Kuwait's parliament passed a law on Monday granting women the &to=http:// english.pravda.ru/main/18/88/350/14418_reform.html ' target=_blank>right to vote and run in elections, for the first time in the pro-Western Gulf Arab state.
Kuwaiti women lining the podium burst into cheers when parliament speaker Jassim al-Khorafi said the legislation had been passed by a majority of the all-male parliament to grant full suffrage to women.
"We made it. This is history," said prominent activist Roula al-Dashti. "Our target is the parliamentary polls in 2007. I'm starting my campaign from today," she told reporters.
There were 35 in favor, 23 against, and one abstention on the vote that had met fierce resistance from Islamists and other MPs.
Women activists said it was too late for women to vote and run for the municipal elections set for June 2.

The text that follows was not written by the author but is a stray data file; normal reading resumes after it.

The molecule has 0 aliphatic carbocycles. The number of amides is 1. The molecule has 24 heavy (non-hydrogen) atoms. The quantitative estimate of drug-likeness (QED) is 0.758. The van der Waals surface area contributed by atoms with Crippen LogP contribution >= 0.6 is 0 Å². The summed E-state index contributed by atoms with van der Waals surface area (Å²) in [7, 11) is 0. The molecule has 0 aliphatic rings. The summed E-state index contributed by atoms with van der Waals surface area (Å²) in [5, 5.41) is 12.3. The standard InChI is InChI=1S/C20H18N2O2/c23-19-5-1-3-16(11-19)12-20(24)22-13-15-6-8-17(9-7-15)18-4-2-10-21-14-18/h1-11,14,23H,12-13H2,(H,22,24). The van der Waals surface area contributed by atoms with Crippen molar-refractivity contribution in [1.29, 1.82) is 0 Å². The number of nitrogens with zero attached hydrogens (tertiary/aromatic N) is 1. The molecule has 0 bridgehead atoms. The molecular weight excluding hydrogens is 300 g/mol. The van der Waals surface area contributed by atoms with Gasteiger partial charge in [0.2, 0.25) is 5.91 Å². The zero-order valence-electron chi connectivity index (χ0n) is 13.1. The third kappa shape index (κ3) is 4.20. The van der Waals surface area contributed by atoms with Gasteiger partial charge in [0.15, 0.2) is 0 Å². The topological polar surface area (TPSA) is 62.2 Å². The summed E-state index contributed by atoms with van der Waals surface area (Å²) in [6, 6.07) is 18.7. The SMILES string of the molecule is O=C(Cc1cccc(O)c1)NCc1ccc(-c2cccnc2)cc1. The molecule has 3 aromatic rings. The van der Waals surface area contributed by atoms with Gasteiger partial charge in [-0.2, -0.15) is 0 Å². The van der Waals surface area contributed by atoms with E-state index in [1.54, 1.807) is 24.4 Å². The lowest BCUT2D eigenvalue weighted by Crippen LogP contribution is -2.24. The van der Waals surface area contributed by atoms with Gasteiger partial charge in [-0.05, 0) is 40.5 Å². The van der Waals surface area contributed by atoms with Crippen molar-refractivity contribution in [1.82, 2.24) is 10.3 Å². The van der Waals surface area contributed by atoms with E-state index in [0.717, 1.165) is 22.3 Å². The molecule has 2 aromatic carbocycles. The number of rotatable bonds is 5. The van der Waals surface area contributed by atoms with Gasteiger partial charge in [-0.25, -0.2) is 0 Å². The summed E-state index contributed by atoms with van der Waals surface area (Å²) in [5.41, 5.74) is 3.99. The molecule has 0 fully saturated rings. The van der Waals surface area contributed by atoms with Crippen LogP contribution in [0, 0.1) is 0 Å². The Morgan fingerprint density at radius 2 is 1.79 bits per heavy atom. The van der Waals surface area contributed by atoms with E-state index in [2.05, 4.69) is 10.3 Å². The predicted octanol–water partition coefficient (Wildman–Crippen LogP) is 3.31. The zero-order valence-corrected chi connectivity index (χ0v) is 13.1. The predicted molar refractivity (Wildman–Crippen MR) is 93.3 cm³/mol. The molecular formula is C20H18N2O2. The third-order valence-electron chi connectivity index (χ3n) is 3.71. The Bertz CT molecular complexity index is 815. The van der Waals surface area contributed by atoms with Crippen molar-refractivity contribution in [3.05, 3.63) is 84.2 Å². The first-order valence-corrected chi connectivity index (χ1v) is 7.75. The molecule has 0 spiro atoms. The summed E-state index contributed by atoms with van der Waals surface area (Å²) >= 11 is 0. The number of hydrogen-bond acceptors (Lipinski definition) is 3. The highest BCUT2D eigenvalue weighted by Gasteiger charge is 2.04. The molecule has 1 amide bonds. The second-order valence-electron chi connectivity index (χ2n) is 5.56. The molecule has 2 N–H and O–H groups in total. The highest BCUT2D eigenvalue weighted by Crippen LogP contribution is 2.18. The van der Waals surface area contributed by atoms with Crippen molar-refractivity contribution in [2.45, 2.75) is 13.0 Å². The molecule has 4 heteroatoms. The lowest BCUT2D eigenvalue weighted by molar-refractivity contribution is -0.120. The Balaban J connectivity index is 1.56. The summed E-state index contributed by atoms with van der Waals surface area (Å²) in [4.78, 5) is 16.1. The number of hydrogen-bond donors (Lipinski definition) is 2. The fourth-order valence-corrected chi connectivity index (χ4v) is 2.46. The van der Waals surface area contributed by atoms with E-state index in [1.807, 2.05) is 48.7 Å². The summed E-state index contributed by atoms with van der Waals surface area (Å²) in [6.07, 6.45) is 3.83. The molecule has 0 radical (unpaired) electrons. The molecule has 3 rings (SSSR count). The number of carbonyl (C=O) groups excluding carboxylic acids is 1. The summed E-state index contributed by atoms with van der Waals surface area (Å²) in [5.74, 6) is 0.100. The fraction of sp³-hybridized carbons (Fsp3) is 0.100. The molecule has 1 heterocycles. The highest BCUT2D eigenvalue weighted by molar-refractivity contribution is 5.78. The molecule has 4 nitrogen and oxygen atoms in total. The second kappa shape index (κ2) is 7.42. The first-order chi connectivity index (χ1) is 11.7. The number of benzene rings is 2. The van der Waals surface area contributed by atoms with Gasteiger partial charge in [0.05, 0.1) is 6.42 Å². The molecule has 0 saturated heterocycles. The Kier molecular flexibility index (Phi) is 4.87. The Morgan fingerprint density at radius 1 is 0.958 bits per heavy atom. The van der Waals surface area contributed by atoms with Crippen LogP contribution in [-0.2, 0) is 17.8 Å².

Parliament said earlier this month women could not vote in June municipal polls after delays to a vote on a limited bill that would have allowed women to participate. But it said similar polls in 2009 could be opened to them, informs Reuters.
The bill does not allow women to participate in next month's &to=http:// english.pravda.ru/cis/2002/10/21/38431.html ' target=_blank>municipal elections.
Although Kuwaiti women have reached high positions in oil, education and the diplomatic corps, the country's 1962 election law limited political rights to men.
Women activists have for years been pushing for the right to vote and run for parliament, but several attempts to give them political rights have been defeated.
Massouma al-Mubarak, a political analyst and professor at Kuwait University, said the parliament approval was long overdue.
Allowing women to vote could more than double the number of registered voters in Kuwait. Previously, the vote was restricted to men over 21 who were not members of the police force or military — about 139,000 registered voters. If all women over 21 registered, that total could reach 339,000.